Cowen also spends some time considering innovation in the online sphere. He notes that this is classic low-hanging fruit, to use his metaphor, but that this is not likely to lead to economic growth because of the net’s scalability.
One interesting point that he makes as evidence of the internet being low-hanging fruit is that there are a lot of amateurs driving innovation. The widespread presence of amateurs, then, is a signal that there is plenty of room for innovation.
As an aside, there is one sector in the US economy that has a significant amateur presence, and that is the automotive sector. The presence of amateurs, though, is relatively small, and confined primarily to the area of kit cars. Kit cars are a sort of DIY car manufacturing project wherein one purchases a frame and body components from a manufacturer, plus whatever accessories one wishes to buy, then goes out and purchases a separate transmission and engine, and assembles the car oneself. This is not a significant portion of the market, but there is a decent amount of innovation within this subset that is absent from the more general automotive production market. Perhaps coincidentally, kit cars do not face as much regulation as production cars. Likewise, the internet is, relative to other sectors, remarkably unregulated. One possible conclusion to be drawn, which Cowen fails to do, is that perhaps the issue is not that we lack low-hanging fruit but that the government forbids us from picking it.
From there, Cowen observes that the growth of government size and scope is largely tied to technological growth. This would suggest that government’s attempts to regulate, and thus hamper technological growth will ultimately hamper the growth of the state.
Cowen also dedicates a chapter to explaining the current economic crisis. His explanation for the crisis is that “we thought we were richer than we were.” This might seem glib at first, but it is correct. Basically, all the investments that feel through did so because they were overvalued. Banks overestimated the wealth and income of marginal lendees. Investment groups overvalued stocks, bonds, funds, CDOs, and all sorts of other financial instruments. Cowen does delve a little bit into pop psychology when explaining why we overvalued things. He relies on an argument about human beings’ tendency to follow other people and rely on signals instead of direct sources. He doesn’t spend much time discussing policies that gave the illusion of wealth, which would in turn lead to overconfidence.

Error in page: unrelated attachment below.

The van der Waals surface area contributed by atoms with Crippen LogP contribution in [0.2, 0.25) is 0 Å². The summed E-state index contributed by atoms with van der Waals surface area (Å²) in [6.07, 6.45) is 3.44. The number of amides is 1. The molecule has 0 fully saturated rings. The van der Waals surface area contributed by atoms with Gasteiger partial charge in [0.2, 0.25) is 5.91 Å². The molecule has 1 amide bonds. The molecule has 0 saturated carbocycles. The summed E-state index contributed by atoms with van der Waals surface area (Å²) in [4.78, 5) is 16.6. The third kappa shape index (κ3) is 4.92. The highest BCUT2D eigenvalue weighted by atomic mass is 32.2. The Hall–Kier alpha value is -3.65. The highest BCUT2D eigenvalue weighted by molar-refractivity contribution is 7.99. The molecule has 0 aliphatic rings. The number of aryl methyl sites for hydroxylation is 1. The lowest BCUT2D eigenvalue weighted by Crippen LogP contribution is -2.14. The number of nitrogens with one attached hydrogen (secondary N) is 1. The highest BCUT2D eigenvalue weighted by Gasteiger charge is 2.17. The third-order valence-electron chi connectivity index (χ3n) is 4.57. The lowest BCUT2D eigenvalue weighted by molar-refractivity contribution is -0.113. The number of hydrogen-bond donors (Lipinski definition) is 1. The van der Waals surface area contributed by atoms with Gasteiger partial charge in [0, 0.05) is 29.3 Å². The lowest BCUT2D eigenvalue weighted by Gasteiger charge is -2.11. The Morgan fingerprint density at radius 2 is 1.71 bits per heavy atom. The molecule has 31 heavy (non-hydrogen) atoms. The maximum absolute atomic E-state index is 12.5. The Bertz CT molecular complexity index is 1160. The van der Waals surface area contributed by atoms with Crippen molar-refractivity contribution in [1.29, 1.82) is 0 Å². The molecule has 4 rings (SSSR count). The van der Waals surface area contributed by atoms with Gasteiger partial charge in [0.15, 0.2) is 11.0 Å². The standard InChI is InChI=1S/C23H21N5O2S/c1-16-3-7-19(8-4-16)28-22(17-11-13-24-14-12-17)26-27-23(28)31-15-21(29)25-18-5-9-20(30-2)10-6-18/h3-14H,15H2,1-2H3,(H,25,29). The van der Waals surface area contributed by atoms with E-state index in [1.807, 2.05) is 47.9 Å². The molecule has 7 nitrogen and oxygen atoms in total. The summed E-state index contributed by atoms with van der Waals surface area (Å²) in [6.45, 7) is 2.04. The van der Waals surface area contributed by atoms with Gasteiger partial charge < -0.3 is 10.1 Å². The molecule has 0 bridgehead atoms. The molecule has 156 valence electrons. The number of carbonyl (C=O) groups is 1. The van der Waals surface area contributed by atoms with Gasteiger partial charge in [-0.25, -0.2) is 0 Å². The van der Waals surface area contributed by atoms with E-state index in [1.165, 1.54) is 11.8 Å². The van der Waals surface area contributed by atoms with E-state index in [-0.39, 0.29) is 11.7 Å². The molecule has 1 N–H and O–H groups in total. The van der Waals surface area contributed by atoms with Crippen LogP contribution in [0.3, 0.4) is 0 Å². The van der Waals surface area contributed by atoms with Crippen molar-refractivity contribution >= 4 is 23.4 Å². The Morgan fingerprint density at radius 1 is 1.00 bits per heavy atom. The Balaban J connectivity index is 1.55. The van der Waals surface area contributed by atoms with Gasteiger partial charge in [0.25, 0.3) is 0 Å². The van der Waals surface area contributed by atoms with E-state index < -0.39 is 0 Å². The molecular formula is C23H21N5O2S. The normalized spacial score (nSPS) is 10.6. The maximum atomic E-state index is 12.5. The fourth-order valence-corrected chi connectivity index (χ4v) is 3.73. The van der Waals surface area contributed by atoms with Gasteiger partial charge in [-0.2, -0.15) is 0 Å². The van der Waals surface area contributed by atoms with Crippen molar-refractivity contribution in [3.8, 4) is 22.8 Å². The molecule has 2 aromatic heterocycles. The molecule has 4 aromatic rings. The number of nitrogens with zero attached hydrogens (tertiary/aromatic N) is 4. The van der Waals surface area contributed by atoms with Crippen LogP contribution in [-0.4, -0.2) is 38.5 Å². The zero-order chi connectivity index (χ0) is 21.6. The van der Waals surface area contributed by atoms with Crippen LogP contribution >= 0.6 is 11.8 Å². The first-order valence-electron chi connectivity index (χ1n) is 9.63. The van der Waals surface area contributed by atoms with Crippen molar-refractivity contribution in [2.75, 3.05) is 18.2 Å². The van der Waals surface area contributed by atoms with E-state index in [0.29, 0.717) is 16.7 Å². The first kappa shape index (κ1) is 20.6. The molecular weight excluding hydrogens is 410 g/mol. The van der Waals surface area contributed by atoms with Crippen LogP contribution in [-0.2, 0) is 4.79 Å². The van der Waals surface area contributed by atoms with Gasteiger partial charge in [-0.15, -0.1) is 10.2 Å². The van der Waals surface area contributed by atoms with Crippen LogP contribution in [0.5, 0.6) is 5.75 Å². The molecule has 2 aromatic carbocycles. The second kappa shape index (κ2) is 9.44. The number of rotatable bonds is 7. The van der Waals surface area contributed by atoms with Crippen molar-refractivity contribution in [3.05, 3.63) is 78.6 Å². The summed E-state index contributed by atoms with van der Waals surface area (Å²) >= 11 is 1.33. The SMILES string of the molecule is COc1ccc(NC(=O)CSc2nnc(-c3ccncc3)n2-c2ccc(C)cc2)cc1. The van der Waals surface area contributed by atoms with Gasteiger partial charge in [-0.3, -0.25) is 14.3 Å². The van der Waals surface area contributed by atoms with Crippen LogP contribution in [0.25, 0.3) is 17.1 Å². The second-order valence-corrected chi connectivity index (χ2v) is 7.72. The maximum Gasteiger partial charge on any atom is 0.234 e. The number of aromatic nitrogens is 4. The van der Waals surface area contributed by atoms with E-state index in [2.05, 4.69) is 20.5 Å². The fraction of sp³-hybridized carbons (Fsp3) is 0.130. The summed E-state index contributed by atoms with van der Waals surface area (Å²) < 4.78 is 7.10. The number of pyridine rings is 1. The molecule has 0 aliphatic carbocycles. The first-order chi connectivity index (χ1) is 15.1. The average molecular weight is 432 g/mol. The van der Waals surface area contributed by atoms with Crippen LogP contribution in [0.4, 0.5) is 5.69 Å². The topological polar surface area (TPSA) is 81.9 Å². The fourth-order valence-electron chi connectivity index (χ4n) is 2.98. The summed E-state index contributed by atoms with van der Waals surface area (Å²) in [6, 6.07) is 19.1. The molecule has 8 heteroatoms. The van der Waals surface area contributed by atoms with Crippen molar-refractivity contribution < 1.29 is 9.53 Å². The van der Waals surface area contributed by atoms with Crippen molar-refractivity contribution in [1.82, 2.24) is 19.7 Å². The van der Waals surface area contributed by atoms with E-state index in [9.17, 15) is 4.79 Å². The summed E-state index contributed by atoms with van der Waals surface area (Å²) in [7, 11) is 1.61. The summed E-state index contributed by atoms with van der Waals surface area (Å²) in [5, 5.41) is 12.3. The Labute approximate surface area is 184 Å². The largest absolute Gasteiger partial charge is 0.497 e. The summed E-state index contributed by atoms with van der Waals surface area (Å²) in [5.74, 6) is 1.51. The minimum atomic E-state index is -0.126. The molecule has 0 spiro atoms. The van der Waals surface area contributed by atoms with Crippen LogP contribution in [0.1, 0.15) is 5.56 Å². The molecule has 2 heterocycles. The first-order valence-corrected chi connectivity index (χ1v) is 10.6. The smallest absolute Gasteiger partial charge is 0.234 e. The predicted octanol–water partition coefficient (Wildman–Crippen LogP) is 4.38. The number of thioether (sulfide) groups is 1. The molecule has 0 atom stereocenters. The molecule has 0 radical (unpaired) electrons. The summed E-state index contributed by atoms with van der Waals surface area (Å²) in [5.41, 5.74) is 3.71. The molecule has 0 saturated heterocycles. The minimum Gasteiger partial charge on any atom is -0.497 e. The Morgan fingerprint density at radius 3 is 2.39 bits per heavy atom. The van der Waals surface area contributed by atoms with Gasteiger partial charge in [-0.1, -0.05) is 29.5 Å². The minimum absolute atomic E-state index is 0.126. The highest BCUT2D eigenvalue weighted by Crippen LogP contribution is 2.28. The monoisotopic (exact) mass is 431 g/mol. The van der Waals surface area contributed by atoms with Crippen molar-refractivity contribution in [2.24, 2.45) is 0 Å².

The book concludes with Cowen asking what, if anything, can be done to fix the problem. His policy prescription is this: raise the status of scientists. This strikes me as an incredibly foolish policy. First, some scientists are likely to resist this. Richard Dawkins and PZ Meyers come to mind. Both have the social skills of an autistic eight-year-old, as evidenced by the fact that they routinely mock and denigrate the belief system held many people, even though the issue of the existence of God is well outside the scope of their respective scientific disciplines. Basically, these scientists (and several others as well) are complete assholes that few people will ever come to like or respect.
That aside, there is a second concern. Namely, that scientists in general are not trustworthy. The relatively recent scandal at East Anglia suggests that there are some scientist who are more committed to ideology than scientific truth. They can be trusted or respected, and it is unwise to give any form of power to these sort of charlatans. (Of course, giving power to charlatans is the foundation of democracy anyway, amirite?) Worse still, even when scientists are being sincere and honest in their research, most of it cannot be replicated and therefore cannot be trusted. Does it make sense to give status to those who can’t be trusted even when they are sincere?
Furthermore, it was scientists that produced the atomic bomb. Scientists were behind the technocratic drive of Nazi Germany. Scientists supported the efforts of central planning in the USSR. This is not to say that all scientists are evil. It only to point out that scientists are human, just like everyone else and, as such, are prone to the same problems and imperfections of the rest of us.
Finally, it should be noted that pure science does not lead to as many contributions and innovations as engineering. Perhaps Cowen conflates scientists and engineers (and that is certainly his right, though it would be helpful to clarify that). Even so, the better solution would be to give higher status to engineers and other “hands-on” producers and workers that generate the bulk of day-to-day innovations.
In all, this book is generally a mixed bag of obvious truths, shortsighted analysis, and mildly brilliant insights which makes for an interesting, if uneven read. It’s short and fun and thought-provoking, and seems at times that it’s designed to pick fights.